Auxiliary variables in 3-step LTA PreviousNext
Mplus Discussion > Latent Variable Mixture Modeling >
 Feihong Wang posted on Thursday, February 19, 2015 - 11:37 am
Dear Dr. Muthen,
if I completed the 3-step LTA with one set of auxiliary variables, if I want to use a subset of those variables in step 3, do I need to complete step 1 and step 2 again with that subset. My understanding is that the auxiliary variables are included in step 1 and 2 so that they are kept in the new dataset for step 3. Therefore, I donít think I have to do the steps over. Correct?
 Bengt O. Muthen posted on Thursday, February 19, 2015 - 2:20 pm
You don't need to complete step 1 or 2 over again. Those steps do not include the auxiliary variables.
 Feihong Wang posted on Wednesday, March 18, 2015 - 12:00 pm
Hi, Dr. Muthen,
we are working on LTA 3-step procedure. We have used both parameterization 1 and parameterization 2. Is there a way with either or both parameterization to fix a latent transition probability based on the estimated model to zero. We have 4 latent groups at two time points, and would like to fix the latent transition probability to zero from group 1 at time 1 to group 2 at time 2.
 Bengt O. Muthen posted on Wednesday, March 18, 2015 - 12:06 pm
In Step 3 you do c2 on c1 and that's where you can fix a transition probability to zero - either by fixing a logit slope to -15 or by switching to parameterization= probability; see UG and the V7Part2 handout for the 2012 August Utrecht short course.
 Feihong Wang posted on Thursday, March 26, 2015 - 11:28 am
Dear Dr. Muthen,
I have completed the 3-step procedure. The sample size at step 1 is 1200. The sample size at step 2.1 is smaller (n=1156) than the sample size at step 1, and the sample size at step 2.2 is smaller than the sample size at step 2.1 (N=972). Is using the 3-step procedure when there are cases with missing data recommended, or would it be preferable to use the sample with N=972 in all three steps? Or do you have an alternate better recommendation?
 Tihomir Asparouhov posted on Thursday, March 26, 2015 - 3:11 pm
It sounds like the latent class measurement model for some observations is available only at one of the two time points and is missing at the other. I would insert missing values for the nominal class indicator when that happens (when the measurement model is missing entirely at certain time points) - that way you will be able to keep the entire sample size. Make sure you monitor the data carefully so you can see which observations are dropped in Mplus during the different stages.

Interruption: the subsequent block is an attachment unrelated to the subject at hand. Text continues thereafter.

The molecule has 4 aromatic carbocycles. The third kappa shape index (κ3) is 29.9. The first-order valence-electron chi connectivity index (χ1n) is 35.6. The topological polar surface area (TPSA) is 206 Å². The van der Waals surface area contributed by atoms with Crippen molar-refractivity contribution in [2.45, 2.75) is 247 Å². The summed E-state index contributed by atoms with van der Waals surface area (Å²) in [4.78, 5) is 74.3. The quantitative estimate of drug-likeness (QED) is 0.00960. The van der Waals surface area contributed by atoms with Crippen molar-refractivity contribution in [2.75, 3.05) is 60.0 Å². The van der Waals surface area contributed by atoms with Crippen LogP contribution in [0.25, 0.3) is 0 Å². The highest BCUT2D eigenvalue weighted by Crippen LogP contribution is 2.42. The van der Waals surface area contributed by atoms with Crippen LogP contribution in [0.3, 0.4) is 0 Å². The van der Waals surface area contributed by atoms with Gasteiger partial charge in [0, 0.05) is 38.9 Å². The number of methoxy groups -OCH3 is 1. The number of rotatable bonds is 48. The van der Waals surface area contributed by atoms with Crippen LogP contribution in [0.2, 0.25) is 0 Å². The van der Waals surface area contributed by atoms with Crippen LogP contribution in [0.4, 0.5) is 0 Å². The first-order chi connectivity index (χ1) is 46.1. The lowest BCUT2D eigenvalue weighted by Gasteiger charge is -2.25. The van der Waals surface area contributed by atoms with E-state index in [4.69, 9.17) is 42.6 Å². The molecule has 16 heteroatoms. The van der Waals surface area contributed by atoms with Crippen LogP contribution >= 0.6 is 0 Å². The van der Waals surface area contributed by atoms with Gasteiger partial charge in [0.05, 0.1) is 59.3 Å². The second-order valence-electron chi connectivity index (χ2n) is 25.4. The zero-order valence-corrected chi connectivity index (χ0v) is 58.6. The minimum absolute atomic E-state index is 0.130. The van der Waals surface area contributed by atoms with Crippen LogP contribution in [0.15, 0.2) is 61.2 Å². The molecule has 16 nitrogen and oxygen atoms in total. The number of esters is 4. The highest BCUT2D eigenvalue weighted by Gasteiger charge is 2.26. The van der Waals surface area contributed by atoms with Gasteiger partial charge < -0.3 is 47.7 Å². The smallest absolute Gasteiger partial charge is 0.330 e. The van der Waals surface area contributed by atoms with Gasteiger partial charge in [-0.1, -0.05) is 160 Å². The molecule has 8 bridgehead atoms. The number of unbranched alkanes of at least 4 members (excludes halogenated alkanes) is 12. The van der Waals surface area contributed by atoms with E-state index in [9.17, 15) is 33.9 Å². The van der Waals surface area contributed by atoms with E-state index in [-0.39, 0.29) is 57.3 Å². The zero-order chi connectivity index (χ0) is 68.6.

Alternatively you can actually keep all observations by adding a dependent but uncorrelated variable to each of the steps that has no missing values (that way the data files will stay the same size). Make sure the new variable does not affect the latent class measurement model.

The first method is probably better.
 Feihong Wang posted on Thursday, September 22, 2016 - 7:47 pm
Dear Dr. Muthen,
I have conducted a latent transition analysis using variables with 7 categories. I have used the results in the probability scale to calculate model-implied means of the observed variable. That is, for each observed variable, I summed the products of the response scores (1 to 7) and the probabilities of these scores. I would like to know if standard errors of these means can be correctly calculated by summing products of the sampling variances for the probabilities and the probabilities of the scores. Or does sampling dependence among the probabilities cause the calculation to be incorrect? I would also like to know if model-implied means for the observed variables are independent within each latent class and across latent classes. If you have a better idea for comparing model-implied means, I would like to hear it.
Thank you for your help.
 Bengt O. Muthen posted on Friday, September 23, 2016 - 6:32 pm
It sounds like you declare your variables as categorical which means they are treated as ordinal. But when you create means you have to give scores to the categories which then force them to be equidistant which the model does not assume. So you lose the advantage of the ordinal modeling.

With 7 categories and without strong floor or ceiling effects I would simply treat them as continuous and avoid the complications.

Treating them as ordinal, I would focus on the probabilities of each category and collections of categories (such as the top 2 , top 3, etc).
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